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Federal disaster declaration declared for regions hit by November storms

Laurel Andrews
The community of Kotlik was pummeled in a series of November storms that swept through Western Alaska. Velvet McCambridge photo

A federal disaster declaration was issued Thursday for regions hit in a series of storms that tore through Alaska’s western coast in early November, as well as the Fairbanks North Star Borough, which was hit by a windstorm that knocked out power to thousand of homes in mid-November.

A series of five storms pummeled the western coast of Alaska in early November. On Nov. 16, Gov. Sean Parnell declared a state disaster for the communities battered in the storms. Meanwhile, the community of Fairbanks struggled to return power to thousands of residents who lost power following a windstorm that felled trees and knocked out power lines.

The Alaska Department of Homeland security identified $11.6 million worth of damage during the preliminary assessment, and "it's quite possible that that number is going to rise," spokesperson Jeremy Zidek said, once spring rolls around and snow melts to reveal more damage to communities. Homeland Security requested a federal disaster declaration on Jan. 9.

Thursday’s declaration will provide assistance for public infrastructure, not for individual households, said Federal Emergency Management Agency spokesperson Ryan Ike. 

Regional education attendance areas are used as the geographic areas outlining which communities will receive assistance in disaster declarations. The REAAs covered in Thursday’s disaster declaration are Bering Strait, Lower Kuskokwim, Lower Yukon, and Fairbanks North Star Borough, Zidek said.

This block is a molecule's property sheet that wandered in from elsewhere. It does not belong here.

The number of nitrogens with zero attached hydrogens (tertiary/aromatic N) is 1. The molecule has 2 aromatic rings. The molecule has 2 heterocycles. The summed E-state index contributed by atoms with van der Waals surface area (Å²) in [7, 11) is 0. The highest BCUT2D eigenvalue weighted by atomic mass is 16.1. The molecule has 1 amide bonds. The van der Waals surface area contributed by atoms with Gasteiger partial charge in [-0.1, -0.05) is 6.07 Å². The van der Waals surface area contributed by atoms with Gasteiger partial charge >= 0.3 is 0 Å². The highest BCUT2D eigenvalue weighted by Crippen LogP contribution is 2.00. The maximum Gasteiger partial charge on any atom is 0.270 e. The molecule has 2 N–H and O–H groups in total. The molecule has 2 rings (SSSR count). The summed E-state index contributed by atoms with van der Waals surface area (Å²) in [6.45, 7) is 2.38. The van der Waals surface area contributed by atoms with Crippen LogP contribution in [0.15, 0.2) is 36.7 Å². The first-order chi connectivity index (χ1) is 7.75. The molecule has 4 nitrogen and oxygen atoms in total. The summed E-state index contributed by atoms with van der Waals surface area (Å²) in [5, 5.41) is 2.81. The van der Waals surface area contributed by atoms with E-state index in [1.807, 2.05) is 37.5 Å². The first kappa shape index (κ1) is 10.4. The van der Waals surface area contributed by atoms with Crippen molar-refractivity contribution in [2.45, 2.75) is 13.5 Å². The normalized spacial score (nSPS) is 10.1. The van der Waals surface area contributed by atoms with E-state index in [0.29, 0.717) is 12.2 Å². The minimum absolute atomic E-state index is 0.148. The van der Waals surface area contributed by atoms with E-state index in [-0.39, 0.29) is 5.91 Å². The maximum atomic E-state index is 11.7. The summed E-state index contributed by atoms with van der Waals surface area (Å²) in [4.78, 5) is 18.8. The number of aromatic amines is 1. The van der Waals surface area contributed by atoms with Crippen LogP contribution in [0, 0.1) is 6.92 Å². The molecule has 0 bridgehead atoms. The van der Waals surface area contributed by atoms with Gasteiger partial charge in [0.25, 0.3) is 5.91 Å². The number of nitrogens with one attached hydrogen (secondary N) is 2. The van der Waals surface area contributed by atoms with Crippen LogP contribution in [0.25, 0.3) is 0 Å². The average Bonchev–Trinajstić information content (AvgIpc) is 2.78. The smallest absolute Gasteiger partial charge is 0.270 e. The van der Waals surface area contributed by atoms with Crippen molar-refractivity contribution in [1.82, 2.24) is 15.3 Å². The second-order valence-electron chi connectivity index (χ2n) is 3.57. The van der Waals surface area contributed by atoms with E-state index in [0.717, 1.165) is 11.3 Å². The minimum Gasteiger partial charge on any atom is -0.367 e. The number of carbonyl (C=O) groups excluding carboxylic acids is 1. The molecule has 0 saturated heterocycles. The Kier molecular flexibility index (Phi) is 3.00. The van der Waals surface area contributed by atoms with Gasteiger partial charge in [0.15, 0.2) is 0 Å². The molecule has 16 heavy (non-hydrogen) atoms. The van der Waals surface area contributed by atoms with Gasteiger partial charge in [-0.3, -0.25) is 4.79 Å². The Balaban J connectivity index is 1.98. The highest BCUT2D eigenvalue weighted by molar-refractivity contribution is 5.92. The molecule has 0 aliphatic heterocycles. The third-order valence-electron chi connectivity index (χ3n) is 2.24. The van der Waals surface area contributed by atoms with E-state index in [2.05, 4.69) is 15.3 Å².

With the declaration, FEMA will head to afflicted communities to assess damages and make plans to work with communities on restoring public infrastructure to pre-disaster conditions. 

During winter months, the focus will be “project formulations, reimbursement of emergency protection costs,” and other projects that can be done in preparation of the summer construction season. Once construction begins, communities will take the lead in hiring contractors and will then be reimbursed, Zidek said.

Damaged infrastructure includes roads, boardwalks and utilities, such as in the community of Kotlik, where the sewage system was badly damaged and honey buckets were subsequently donated to the village.

The state will act as a liaison between FEMA and the communities, Zidek said. Costs will fall under a 75-25 percent split, with the federal government picking up 75 percent of the tab.

The state also has an individual assistance program for households damaged in November and homes damaged in Kenai River flooding in November. The deadline for applications is tomorrow, Jan. 24. 

Contact Laurel Andrews at laurel(at)alaskadispatch.com. Follow her on Twitter @Laurel_Andrews.